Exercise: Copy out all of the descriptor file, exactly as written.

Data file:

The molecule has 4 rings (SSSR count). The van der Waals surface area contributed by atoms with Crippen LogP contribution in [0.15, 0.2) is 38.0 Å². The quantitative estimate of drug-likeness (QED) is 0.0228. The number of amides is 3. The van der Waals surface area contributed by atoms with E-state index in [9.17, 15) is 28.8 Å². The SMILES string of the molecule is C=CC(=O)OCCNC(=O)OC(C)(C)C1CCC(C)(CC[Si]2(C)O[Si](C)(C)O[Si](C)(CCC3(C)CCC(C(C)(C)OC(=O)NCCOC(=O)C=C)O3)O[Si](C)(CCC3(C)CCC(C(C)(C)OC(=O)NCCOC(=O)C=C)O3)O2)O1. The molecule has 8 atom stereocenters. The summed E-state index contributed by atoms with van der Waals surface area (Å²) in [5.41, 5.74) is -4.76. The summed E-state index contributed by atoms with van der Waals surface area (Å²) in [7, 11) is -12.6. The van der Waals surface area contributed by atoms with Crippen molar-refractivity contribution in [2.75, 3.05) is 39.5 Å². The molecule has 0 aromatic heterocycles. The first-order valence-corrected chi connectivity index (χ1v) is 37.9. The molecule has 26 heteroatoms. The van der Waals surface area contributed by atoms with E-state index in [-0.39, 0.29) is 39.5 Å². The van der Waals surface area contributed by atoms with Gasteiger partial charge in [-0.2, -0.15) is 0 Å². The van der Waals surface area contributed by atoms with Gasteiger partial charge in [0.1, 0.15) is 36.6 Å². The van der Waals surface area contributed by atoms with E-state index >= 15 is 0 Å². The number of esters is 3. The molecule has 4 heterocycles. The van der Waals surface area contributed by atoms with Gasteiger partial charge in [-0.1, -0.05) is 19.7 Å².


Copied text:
The molecule has 4 rings (SSSR count). The van der Waals surface area contributed by atoms with Crippen LogP contribution in [0.15, 0.2) is 38.0 Å². The quantitative estimate of drug-likeness (QED) is 0.0228. The number of amides is 3. The van der Waals surface area contributed by atoms with E-state index in [9.17, 15) is 28.8 Å². The SMILES string of the molecule is C=CC(=O)OCCNC(=O)OC(C)(C)C1CCC(C)(CC[Si]2(C)O[Si](C)(C)O[Si](C)(CCC3(C)CCC(C(C)(C)OC(=O)NCCOC(=O)C=C)O3)O[Si](C)(CCC3(C)CCC(C(C)(C)OC(=O)NCCOC(=O)C=C)O3)O2)O1. The molecule has 8 atom stereocenters. The summed E-state index contributed by atoms with van der Waals surface area (Å²) in [5.41, 5.74) is -4.76. The summed E-state index contributed by atoms with van der Waals surface area (Å²) in [7, 11) is -12.6. The van der Waals surface area contributed by atoms with Crippen molar-refractivity contribution in [2.75, 3.05) is 39.5 Å². The molecule has 0 aromatic heterocycles. The first-order valence-corrected chi connectivity index (χ1v) is 37.9. The molecule has 26 heteroatoms. The van der Waals surface area contributed by atoms with E-state index in [-0.39, 0.29) is 39.5 Å². The van der Waals surface area contributed by atoms with Gasteiger partial charge in [-0.2, -0.15) is 0 Å². The van der Waals surface area contributed by atoms with Gasteiger partial charge in [0.1, 0.15) is 36.6 Å². The van der Waals surface area contributed by atoms with E-state index >= 15 is 0 Å². The number of esters is 3. The molecule has 4 heterocycles. The van der Waals surface area contributed by atoms with Gasteiger partial charge in [-0.1, -0.05) is 19.7 Å².